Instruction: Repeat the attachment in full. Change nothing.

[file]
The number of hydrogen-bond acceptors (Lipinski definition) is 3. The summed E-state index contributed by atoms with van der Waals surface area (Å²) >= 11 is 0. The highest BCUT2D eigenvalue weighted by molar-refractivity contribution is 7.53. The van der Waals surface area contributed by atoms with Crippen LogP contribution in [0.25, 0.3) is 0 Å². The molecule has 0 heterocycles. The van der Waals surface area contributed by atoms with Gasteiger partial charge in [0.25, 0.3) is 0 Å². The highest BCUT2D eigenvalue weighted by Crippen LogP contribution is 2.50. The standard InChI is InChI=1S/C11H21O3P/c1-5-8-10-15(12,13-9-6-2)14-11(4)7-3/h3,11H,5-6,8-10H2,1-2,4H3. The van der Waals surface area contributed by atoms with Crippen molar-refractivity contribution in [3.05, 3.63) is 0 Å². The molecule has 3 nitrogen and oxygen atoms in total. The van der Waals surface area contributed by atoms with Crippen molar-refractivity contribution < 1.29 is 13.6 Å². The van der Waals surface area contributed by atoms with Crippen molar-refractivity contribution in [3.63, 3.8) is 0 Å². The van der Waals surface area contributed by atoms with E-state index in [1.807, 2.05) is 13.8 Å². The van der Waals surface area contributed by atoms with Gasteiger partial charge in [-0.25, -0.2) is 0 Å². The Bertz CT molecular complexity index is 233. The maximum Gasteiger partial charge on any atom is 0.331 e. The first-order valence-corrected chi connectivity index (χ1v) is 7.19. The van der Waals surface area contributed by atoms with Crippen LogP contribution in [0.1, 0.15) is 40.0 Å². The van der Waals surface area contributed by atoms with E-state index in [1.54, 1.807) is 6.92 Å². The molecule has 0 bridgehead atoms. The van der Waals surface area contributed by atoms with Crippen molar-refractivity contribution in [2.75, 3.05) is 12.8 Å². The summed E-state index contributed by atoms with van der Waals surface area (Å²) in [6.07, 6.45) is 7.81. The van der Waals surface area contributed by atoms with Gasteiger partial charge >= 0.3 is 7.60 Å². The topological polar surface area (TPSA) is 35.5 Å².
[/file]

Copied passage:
The number of hydrogen-bond acceptors (Lipinski definition) is 3. The summed E-state index contributed by atoms with van der Waals surface area (Å²) >= 11 is 0. The highest BCUT2D eigenvalue weighted by molar-refractivity contribution is 7.53. The van der Waals surface area contributed by atoms with Crippen LogP contribution in [0.25, 0.3) is 0 Å². The molecule has 0 heterocycles. The van der Waals surface area contributed by atoms with Gasteiger partial charge in [0.25, 0.3) is 0 Å². The highest BCUT2D eigenvalue weighted by Crippen LogP contribution is 2.50. The standard InChI is InChI=1S/C11H21O3P/c1-5-8-10-15(12,13-9-6-2)14-11(4)7-3/h3,11H,5-6,8-10H2,1-2,4H3. The van der Waals surface area contributed by atoms with Crippen molar-refractivity contribution in [3.05, 3.63) is 0 Å². The molecule has 3 nitrogen and oxygen atoms in total. The van der Waals surface area contributed by atoms with Crippen molar-refractivity contribution < 1.29 is 13.6 Å². The van der Waals surface area contributed by atoms with Crippen molar-refractivity contribution in [3.63, 3.8) is 0 Å². The van der Waals surface area contributed by atoms with E-state index in [1.807, 2.05) is 13.8 Å². The van der Waals surface area contributed by atoms with Gasteiger partial charge in [-0.25, -0.2) is 0 Å². The Bertz CT molecular complexity index is 233. The maximum Gasteiger partial charge on any atom is 0.331 e. The first-order valence-corrected chi connectivity index (χ1v) is 7.19. The van der Waals surface area contributed by atoms with Crippen LogP contribution in [0.1, 0.15) is 40.0 Å². The van der Waals surface area contributed by atoms with E-state index in [1.54, 1.807) is 6.92 Å². The molecule has 0 bridgehead atoms. The van der Waals surface area contributed by atoms with Crippen molar-refractivity contribution in [2.75, 3.05) is 12.8 Å². The summed E-state index contributed by atoms with van der Waals surface area (Å²) in [6.07, 6.45) is 7.81. The van der Waals surface area contributed by atoms with Gasteiger partial charge >= 0.3 is 7.60 Å². The topological polar surface area (TPSA) is 35.5 Å².